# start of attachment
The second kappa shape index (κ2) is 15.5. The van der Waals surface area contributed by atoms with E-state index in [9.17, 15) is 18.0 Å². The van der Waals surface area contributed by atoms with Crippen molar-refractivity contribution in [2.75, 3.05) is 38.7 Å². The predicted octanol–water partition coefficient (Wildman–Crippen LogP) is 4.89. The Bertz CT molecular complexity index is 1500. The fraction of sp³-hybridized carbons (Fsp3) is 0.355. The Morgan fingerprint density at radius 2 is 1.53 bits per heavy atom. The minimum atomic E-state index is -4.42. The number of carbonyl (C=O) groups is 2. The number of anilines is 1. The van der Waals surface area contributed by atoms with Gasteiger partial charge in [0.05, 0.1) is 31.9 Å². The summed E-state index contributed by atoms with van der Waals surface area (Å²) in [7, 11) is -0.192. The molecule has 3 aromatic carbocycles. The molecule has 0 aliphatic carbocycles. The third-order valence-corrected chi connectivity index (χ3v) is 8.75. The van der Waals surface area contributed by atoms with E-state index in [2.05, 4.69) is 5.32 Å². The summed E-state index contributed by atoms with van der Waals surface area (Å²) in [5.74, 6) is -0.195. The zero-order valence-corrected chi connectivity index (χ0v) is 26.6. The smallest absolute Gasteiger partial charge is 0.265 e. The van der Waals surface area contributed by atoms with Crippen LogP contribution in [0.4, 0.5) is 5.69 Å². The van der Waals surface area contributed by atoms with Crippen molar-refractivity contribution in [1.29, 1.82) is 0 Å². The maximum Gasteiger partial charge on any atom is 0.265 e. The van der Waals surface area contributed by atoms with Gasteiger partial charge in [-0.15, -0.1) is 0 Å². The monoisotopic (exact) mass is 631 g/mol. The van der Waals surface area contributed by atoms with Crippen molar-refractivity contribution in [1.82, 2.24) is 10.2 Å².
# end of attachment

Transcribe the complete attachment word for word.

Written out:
The second kappa shape index (κ2) is 15.5. The van der Waals surface area contributed by atoms with E-state index in [9.17, 15) is 18.0 Å². The van der Waals surface area contributed by atoms with Crippen molar-refractivity contribution in [2.75, 3.05) is 38.7 Å². The predicted octanol–water partition coefficient (Wildman–Crippen LogP) is 4.89. The Bertz CT molecular complexity index is 1500. The fraction of sp³-hybridized carbons (Fsp3) is 0.355. The Morgan fingerprint density at radius 2 is 1.53 bits per heavy atom. The minimum atomic E-state index is -4.42. The number of carbonyl (C=O) groups is 2. The number of anilines is 1. The van der Waals surface area contributed by atoms with Gasteiger partial charge in [0.05, 0.1) is 31.9 Å². The summed E-state index contributed by atoms with van der Waals surface area (Å²) in [7, 11) is -0.192. The molecule has 3 aromatic carbocycles. The molecule has 0 aliphatic carbocycles. The third-order valence-corrected chi connectivity index (χ3v) is 8.75. The van der Waals surface area contributed by atoms with E-state index in [2.05, 4.69) is 5.32 Å². The summed E-state index contributed by atoms with van der Waals surface area (Å²) in [5.74, 6) is -0.195. The zero-order valence-corrected chi connectivity index (χ0v) is 26.6. The smallest absolute Gasteiger partial charge is 0.265 e. The van der Waals surface area contributed by atoms with Crippen LogP contribution in [0.4, 0.5) is 5.69 Å². The van der Waals surface area contributed by atoms with Crippen molar-refractivity contribution in [1.29, 1.82) is 0 Å². The maximum Gasteiger partial charge on any atom is 0.265 e. The van der Waals surface area contributed by atoms with Gasteiger partial charge in [-0.15, -0.1) is 0 Å². The monoisotopic (exact) mass is 631 g/mol. The van der Waals surface area contributed by atoms with Crippen molar-refractivity contribution in [1.82, 2.24) is 10.2 Å².